Created by Jijith Nadumuri at 20 Sep 2011 15:17 and updated at 20 Sep 2011 15:17


ody.03 "That night we rested and nursed our anger, for Jove was hatching mischief against us. But in the morning some of us drew our ships into the water and put our goods with our Women on board, while the rest, about half in number, stayed behind with Agamemnon. We the other half embarked and sailed; and the ships went well, for heaven had smoothed the sea. When we reached Tenedos we offered sacrifices to the Gods, for we were longing to get home; cruel Jove, however, did not yet mean that we should do so, and raised a second quarrel in the course of which some among us turned their ships back again, and sailed away under Ulysses to make their peace with Agamemnon; but I, and all the ships that were with me pressed forward, for I saw that mischief was brewing. The son of Tydeus went on also with me, and his crews with him. Later on Menelaus joined us at Lesbos, and found us making up our minds about our course for we did not know whether to go outside Chios by the island of Psyra, keeping this to our left, or inside Chios, over against the stormy headland of Mimas. So we asked heaven for a sign, and were shown one to the effect that we should be soonest out of danger if we headed our ships across the open sea to Euboea. This we therefore did, and a fair wind sprang up which gave us a quick passage during the night to Geraestus, where we offered many sacrifices to Neptune for having helped us so far on our way. Four days later Diomed and his men stationed their ships in Argos,
ody.04 "When the child of morning, rosy fingered Dawn, appeared, I took the Three men on whose prowess of all kinds I could most rely, and went along by the sea side, praying heartily to heaven. Meanwhile the Goddess fetched me up Four seal skins from the bottom of the sea, all of them just skinned, for she meant playing a trick upon her father. Then she dug Four pits for us to lie in, and sat down to wait till we should come up. When we were close to her, she made us lie down in the pits one after the other, and threw a seal skin over each of us. Our ambuscade would have been intolerable, for the stench of the fishy seals was most distressing who would go to bed with a sea monster if he could help it? but here, too, the Goddess helped us, and thought of something that gave us great relief, for she put some ambrosia under each man s nostrils, which was so fragrant that it killed the smell of the seals.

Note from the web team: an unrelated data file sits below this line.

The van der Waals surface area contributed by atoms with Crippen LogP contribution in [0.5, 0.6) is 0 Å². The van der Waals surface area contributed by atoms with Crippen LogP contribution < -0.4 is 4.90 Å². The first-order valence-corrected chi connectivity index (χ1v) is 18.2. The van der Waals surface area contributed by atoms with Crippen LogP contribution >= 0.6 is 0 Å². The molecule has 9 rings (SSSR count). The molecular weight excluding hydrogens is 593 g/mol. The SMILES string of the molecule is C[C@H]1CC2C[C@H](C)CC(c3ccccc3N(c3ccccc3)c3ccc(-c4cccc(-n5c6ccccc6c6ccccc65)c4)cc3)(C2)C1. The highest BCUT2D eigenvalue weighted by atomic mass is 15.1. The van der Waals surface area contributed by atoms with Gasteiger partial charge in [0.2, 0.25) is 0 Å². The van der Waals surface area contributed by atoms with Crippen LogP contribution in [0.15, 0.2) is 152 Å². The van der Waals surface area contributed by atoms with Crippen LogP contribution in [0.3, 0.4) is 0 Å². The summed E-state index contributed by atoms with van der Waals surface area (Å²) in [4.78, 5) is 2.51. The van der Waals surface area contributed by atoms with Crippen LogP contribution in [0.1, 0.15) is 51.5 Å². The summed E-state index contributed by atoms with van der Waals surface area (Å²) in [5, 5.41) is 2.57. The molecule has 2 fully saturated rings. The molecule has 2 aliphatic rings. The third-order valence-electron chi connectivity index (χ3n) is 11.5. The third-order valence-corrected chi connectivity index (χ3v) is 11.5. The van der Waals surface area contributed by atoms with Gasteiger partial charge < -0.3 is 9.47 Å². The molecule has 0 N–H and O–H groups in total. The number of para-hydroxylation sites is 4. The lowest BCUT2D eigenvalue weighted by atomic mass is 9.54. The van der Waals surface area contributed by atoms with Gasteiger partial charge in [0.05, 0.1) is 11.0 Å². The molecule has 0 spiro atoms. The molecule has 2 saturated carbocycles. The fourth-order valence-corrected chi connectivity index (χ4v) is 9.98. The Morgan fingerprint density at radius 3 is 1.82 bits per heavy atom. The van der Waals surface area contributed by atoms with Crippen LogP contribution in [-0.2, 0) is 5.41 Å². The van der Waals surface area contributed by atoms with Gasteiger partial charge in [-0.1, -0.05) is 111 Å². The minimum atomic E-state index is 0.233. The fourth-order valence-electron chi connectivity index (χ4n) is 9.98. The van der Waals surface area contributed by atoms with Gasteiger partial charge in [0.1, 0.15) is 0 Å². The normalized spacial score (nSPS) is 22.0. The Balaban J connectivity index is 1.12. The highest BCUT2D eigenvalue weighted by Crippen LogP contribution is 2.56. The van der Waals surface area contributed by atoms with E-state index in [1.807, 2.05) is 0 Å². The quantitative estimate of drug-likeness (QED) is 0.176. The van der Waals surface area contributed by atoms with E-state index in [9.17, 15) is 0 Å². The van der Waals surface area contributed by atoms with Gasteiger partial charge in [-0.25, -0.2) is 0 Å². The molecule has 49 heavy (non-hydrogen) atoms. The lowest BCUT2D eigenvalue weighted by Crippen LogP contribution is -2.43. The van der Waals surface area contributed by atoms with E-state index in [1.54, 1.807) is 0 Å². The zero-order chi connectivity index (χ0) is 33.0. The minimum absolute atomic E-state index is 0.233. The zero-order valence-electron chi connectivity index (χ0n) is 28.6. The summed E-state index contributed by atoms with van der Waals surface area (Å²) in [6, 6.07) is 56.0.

ody.05 He found her at home. There was a large fire burning on the hearth, and one could smell from far the fragrant reek of burning cedar and sandal wood. As for herself, she was busy at her loom, shooting her golden shuttle through the warp and singing beautifully. Round her cave there was a thick wood of alder, poplar, and sweet smelling cypress trees, wherein all kinds of great birds had built their nests owls, hawks, and chattering sea crows that occupy their business in the waters. A vine loaded with grapes was trained and grew luxuriantly about the mouth of the cave; there were also Four running rills of water in channels cut pretty close together, and turned hither and thither so as to irrigate the beds of violets and luscious herbage over which they flowed. Even a God could not help being charmed with such a lovely spot, so Mercury stood still and looked at it; but when he had admired it sufficiently he went inside the cave.
ody.05 In Four days he had completed the whole work, and on the fifth Calypso sent him from the island after washing him and giving him some clean clothes. She gave him a Goat skin full of black wine, and another larger one of water; she also gave him a wallet full of provisions, and found him in much good meat. Moreover, she made the wind fair and warm for him, and gladly did Ulysses spread his sail before it, while he sat and guided the raft skilfully by means of the rudder. He never closed his eyes, but kept them fixed on the Pleiads, on late setting Bootes, and on the Bear which men also call the wain, and which turns round and round where it is, facing Orion, and alone never dipping into the stream of Oceanus for Calypso had told him to keep this to his left. Days Seven and Ten did he sail over the sea, and on the eighteenth the dim outlines of the mountains on the nearest part of the Phaeacian coast appeared, rising like a shield on the horizon.